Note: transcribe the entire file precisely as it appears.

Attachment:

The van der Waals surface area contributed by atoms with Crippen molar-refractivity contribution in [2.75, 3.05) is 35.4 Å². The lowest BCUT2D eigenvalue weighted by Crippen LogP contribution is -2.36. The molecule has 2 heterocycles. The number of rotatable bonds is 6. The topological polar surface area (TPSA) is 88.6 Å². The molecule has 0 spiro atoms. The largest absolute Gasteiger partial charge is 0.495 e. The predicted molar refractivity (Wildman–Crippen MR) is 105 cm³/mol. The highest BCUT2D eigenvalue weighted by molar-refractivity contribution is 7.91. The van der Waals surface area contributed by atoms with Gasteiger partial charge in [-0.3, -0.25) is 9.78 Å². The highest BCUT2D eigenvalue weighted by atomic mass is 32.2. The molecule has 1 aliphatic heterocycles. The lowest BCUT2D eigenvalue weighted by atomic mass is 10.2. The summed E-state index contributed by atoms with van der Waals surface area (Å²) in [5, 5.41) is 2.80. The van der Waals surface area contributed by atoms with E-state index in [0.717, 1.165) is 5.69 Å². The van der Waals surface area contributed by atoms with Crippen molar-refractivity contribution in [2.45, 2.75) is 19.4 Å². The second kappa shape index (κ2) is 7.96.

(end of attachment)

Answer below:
The van der Waals surface area contributed by atoms with Crippen molar-refractivity contribution in [2.75, 3.05) is 35.4 Å². The lowest BCUT2D eigenvalue weighted by Crippen LogP contribution is -2.36. The molecule has 2 heterocycles. The number of rotatable bonds is 6. The topological polar surface area (TPSA) is 88.6 Å². The molecule has 0 spiro atoms. The largest absolute Gasteiger partial charge is 0.495 e. The predicted molar refractivity (Wildman–Crippen MR) is 105 cm³/mol. The highest BCUT2D eigenvalue weighted by molar-refractivity contribution is 7.91. The van der Waals surface area contributed by atoms with Gasteiger partial charge in [-0.3, -0.25) is 9.78 Å². The highest BCUT2D eigenvalue weighted by atomic mass is 32.2. The molecule has 1 aliphatic heterocycles. The lowest BCUT2D eigenvalue weighted by atomic mass is 10.2. The summed E-state index contributed by atoms with van der Waals surface area (Å²) in [5, 5.41) is 2.80. The van der Waals surface area contributed by atoms with E-state index in [0.717, 1.165) is 5.69 Å². The van der Waals surface area contributed by atoms with Crippen molar-refractivity contribution in [2.45, 2.75) is 19.4 Å². The second kappa shape index (κ2) is 7.96.